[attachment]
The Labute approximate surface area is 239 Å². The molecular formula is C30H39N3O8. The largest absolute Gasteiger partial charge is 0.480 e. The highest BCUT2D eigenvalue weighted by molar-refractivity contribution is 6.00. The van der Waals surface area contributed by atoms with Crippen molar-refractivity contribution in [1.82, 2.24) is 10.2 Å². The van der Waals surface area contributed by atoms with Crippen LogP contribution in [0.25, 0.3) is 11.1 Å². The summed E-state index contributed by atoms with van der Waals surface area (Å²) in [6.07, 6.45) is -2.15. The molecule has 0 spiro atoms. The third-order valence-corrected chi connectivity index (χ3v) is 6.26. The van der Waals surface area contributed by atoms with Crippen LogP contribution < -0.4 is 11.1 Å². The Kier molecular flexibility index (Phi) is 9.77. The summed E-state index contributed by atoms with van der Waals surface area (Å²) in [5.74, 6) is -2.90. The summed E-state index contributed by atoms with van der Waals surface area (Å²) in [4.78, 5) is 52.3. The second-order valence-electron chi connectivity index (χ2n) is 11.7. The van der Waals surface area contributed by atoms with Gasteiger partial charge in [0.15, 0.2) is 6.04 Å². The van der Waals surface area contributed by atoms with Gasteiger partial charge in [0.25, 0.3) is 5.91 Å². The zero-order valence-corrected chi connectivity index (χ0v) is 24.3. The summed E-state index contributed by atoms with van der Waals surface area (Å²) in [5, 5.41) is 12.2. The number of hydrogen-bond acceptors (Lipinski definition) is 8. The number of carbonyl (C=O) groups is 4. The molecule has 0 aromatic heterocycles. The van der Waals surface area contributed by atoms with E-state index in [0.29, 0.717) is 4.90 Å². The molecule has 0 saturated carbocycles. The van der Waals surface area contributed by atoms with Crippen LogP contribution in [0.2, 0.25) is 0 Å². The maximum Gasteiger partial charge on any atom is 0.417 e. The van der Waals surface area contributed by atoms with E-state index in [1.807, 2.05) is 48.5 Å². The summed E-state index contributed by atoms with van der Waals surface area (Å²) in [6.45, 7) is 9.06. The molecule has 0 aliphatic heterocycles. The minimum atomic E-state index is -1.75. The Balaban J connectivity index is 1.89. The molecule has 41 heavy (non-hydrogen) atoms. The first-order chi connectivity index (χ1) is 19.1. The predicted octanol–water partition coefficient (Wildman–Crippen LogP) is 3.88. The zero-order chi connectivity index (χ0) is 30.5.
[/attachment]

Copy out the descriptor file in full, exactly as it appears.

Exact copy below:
The Labute approximate surface area is 239 Å². The molecular formula is C30H39N3O8. The largest absolute Gasteiger partial charge is 0.480 e. The highest BCUT2D eigenvalue weighted by molar-refractivity contribution is 6.00. The van der Waals surface area contributed by atoms with Crippen molar-refractivity contribution in [1.82, 2.24) is 10.2 Å². The van der Waals surface area contributed by atoms with Crippen LogP contribution in [0.25, 0.3) is 11.1 Å². The summed E-state index contributed by atoms with van der Waals surface area (Å²) in [6.07, 6.45) is -2.15. The molecule has 0 spiro atoms. The third-order valence-corrected chi connectivity index (χ3v) is 6.26. The van der Waals surface area contributed by atoms with Crippen LogP contribution < -0.4 is 11.1 Å². The Kier molecular flexibility index (Phi) is 9.77. The summed E-state index contributed by atoms with van der Waals surface area (Å²) in [5.74, 6) is -2.90. The summed E-state index contributed by atoms with van der Waals surface area (Å²) in [4.78, 5) is 52.3. The second-order valence-electron chi connectivity index (χ2n) is 11.7. The van der Waals surface area contributed by atoms with Gasteiger partial charge in [0.15, 0.2) is 6.04 Å². The van der Waals surface area contributed by atoms with Gasteiger partial charge in [0.25, 0.3) is 5.91 Å². The zero-order valence-corrected chi connectivity index (χ0v) is 24.3. The summed E-state index contributed by atoms with van der Waals surface area (Å²) in [5, 5.41) is 12.2. The number of hydrogen-bond acceptors (Lipinski definition) is 8. The number of carbonyl (C=O) groups is 4. The molecule has 0 aromatic heterocycles. The van der Waals surface area contributed by atoms with E-state index in [0.29, 0.717) is 4.90 Å². The molecule has 0 saturated carbocycles. The van der Waals surface area contributed by atoms with Crippen LogP contribution in [0.2, 0.25) is 0 Å². The maximum Gasteiger partial charge on any atom is 0.417 e. The van der Waals surface area contributed by atoms with E-state index in [1.807, 2.05) is 48.5 Å². The summed E-state index contributed by atoms with van der Waals surface area (Å²) in [6.45, 7) is 9.06. The molecule has 0 aliphatic heterocycles. The minimum atomic E-state index is -1.75. The Balaban J connectivity index is 1.89. The molecule has 41 heavy (non-hydrogen) atoms. The first-order chi connectivity index (χ1) is 19.1. The predicted octanol–water partition coefficient (Wildman–Crippen LogP) is 3.88. The zero-order chi connectivity index (χ0) is 30.5.